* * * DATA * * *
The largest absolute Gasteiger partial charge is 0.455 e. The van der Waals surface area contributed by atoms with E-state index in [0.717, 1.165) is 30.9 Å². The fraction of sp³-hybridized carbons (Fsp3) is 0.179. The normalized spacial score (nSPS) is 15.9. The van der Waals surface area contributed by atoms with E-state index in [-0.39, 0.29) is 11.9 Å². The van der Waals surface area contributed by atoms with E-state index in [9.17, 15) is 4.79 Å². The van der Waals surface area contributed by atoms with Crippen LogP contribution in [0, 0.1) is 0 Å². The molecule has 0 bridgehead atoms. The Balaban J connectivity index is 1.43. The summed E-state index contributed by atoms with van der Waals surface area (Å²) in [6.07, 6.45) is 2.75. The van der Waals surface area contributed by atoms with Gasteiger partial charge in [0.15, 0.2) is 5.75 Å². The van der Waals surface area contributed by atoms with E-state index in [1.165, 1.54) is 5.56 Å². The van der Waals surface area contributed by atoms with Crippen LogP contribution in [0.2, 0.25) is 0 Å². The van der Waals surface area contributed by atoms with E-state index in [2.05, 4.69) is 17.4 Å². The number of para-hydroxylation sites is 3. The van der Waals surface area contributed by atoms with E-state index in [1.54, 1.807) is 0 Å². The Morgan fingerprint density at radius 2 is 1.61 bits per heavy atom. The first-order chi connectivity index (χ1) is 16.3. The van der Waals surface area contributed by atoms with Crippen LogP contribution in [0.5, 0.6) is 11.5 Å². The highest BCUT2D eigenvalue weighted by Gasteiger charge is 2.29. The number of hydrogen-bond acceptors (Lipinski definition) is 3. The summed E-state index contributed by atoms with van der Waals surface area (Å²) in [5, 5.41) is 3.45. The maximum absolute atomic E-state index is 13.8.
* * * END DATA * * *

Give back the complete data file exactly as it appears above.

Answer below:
The largest absolute Gasteiger partial charge is 0.455 e. The van der Waals surface area contributed by atoms with E-state index in [0.717, 1.165) is 30.9 Å². The fraction of sp³-hybridized carbons (Fsp3) is 0.179. The normalized spacial score (nSPS) is 15.9. The van der Waals surface area contributed by atoms with E-state index in [-0.39, 0.29) is 11.9 Å². The van der Waals surface area contributed by atoms with E-state index in [9.17, 15) is 4.79 Å². The van der Waals surface area contributed by atoms with Crippen LogP contribution in [0, 0.1) is 0 Å². The molecule has 0 bridgehead atoms. The Balaban J connectivity index is 1.43. The summed E-state index contributed by atoms with van der Waals surface area (Å²) in [6.07, 6.45) is 2.75. The van der Waals surface area contributed by atoms with Gasteiger partial charge in [0.15, 0.2) is 5.75 Å². The van der Waals surface area contributed by atoms with E-state index in [1.165, 1.54) is 5.56 Å². The van der Waals surface area contributed by atoms with Crippen LogP contribution in [0.2, 0.25) is 0 Å². The van der Waals surface area contributed by atoms with E-state index in [2.05, 4.69) is 17.4 Å². The number of para-hydroxylation sites is 3. The van der Waals surface area contributed by atoms with E-state index in [1.54, 1.807) is 0 Å². The Morgan fingerprint density at radius 2 is 1.61 bits per heavy atom. The first-order chi connectivity index (χ1) is 16.3. The van der Waals surface area contributed by atoms with Crippen LogP contribution in [0.5, 0.6) is 11.5 Å². The highest BCUT2D eigenvalue weighted by Gasteiger charge is 2.29. The number of hydrogen-bond acceptors (Lipinski definition) is 3. The summed E-state index contributed by atoms with van der Waals surface area (Å²) in [5, 5.41) is 3.45. The maximum absolute atomic E-state index is 13.8.